Monday, May 11, 2009

Gaylord Jackson Perry

In Saturday's (May 9, 2009) San Francisco Chronicle, Bruce Jenkins outdid himself. His article was entitled Who Are We to Judge Baseball's Best? And all I had to see was the name Gaylord Perry.

Because when you think of Gaylord Perry you don't think of the 2 Cy Young Awards -one the year after YOUR San Francisco Giants traded him to the Cleveland Indians for Sudden(ly) Sad Sam McDowell and the other with the San Diego Padres- you think of how he doctored the baseball.

Now if that isn't cheating, what is?

A classic quote involved Gaylord Perry. It may have been Alvin Dark, his manager at the time in the early 1960s with the San Francisco Giants. Dark mentioned, tongue and cheek, that the day Perry hits a home run there will be a 'man on the moon.' Wouldn't you know it, the day there was a man on the moon, Gaylord Perry hit his first major league homer. Perry would hit 6 in his career, so Dark wasn't the sage many may have thought after the remarkable coincidence.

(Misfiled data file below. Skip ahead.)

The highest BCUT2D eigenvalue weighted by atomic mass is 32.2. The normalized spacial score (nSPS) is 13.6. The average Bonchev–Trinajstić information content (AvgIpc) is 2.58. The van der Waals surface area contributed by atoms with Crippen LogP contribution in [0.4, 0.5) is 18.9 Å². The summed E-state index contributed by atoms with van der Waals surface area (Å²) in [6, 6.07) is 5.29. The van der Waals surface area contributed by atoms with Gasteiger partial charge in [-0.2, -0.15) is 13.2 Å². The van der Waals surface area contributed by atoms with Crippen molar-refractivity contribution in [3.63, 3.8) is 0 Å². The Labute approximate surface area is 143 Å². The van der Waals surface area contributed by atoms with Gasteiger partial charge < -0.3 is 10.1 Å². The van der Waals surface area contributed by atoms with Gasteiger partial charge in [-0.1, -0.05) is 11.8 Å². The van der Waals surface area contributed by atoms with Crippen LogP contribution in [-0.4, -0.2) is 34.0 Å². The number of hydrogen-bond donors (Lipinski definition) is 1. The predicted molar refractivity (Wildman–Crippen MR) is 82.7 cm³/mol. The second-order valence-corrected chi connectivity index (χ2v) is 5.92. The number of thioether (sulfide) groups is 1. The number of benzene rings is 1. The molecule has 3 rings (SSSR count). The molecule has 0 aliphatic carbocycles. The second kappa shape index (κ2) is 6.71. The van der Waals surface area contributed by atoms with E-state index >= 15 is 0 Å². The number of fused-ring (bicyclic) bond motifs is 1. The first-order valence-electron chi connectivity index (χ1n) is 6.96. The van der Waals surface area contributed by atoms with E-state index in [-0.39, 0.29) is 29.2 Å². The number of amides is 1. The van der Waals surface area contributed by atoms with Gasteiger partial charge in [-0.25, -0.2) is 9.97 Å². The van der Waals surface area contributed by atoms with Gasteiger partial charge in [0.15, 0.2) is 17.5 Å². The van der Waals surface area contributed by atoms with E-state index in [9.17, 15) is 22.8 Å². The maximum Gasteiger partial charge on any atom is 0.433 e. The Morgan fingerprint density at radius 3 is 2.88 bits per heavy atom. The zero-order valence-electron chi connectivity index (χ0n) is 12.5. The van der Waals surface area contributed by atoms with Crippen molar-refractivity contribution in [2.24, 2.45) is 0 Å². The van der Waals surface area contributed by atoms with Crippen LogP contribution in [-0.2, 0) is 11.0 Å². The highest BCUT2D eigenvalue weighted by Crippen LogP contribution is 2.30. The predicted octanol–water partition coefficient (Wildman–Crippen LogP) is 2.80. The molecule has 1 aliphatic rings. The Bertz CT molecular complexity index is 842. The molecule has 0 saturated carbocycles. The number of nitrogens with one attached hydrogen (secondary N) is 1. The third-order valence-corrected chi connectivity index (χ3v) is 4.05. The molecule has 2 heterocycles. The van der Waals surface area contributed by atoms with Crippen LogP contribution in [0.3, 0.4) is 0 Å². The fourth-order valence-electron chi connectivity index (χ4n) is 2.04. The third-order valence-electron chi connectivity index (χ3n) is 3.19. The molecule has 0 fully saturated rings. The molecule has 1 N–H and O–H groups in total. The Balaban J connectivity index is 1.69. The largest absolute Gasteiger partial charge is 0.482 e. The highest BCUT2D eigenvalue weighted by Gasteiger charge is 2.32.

Do you think, because what Gaylord did was allowed in the Dead Ball era, that writers thought it was creative of Gaylord to do what he did? His ability to doctor the ball did aid and abet him in the attaining of very impressive numbers. And 1991 he was voted into Cooperstown, New York with 342 votes of 443 ballots. (You need 75%.)

The use of whatever ointment on the ball vs. on his body or in his body extended Gaylord's career just as long as the steroid users in the 1980s, 1990s and into 2000.

The five time 20-game winner had 314-W 265-L ERA: 3.11 BB: 1379 K's: 3534 CG: 303
Shutouts: 53

Writers didn't have a problem voting Gaylord Perry into the hallowed halls of Cooperstown but Rafael Palmiero (500HR/3000 hits), Mark McGwire, Sammy Sosa and Barry Bonds have been placed in that gray area of Hatersville by writers for their own personal reasons. Should that, in and of itself, be allowed by one with the power to vote?

Bruce Jenkins has opened a door to the reasoning process that may need to go into how voting for a Hall of Famer needs to be updated. Because some of these players qualify regardless of how they achieved the numbers they finished their careers with.

And let's not forget Pete Rose, was he a cheater (to deceive by trickery) or an insane gambler. (Per Hedley Lamar in Blazing Saddles iterated: This is the bill that will convert the state hospital for the insane into the William J. Le Petomane memorial gambling casino for the insane. Governor Le Petomane: Gentlemen, this bill will be a giant step forward in the treatment of the insane gambler.)

Kevin Marquez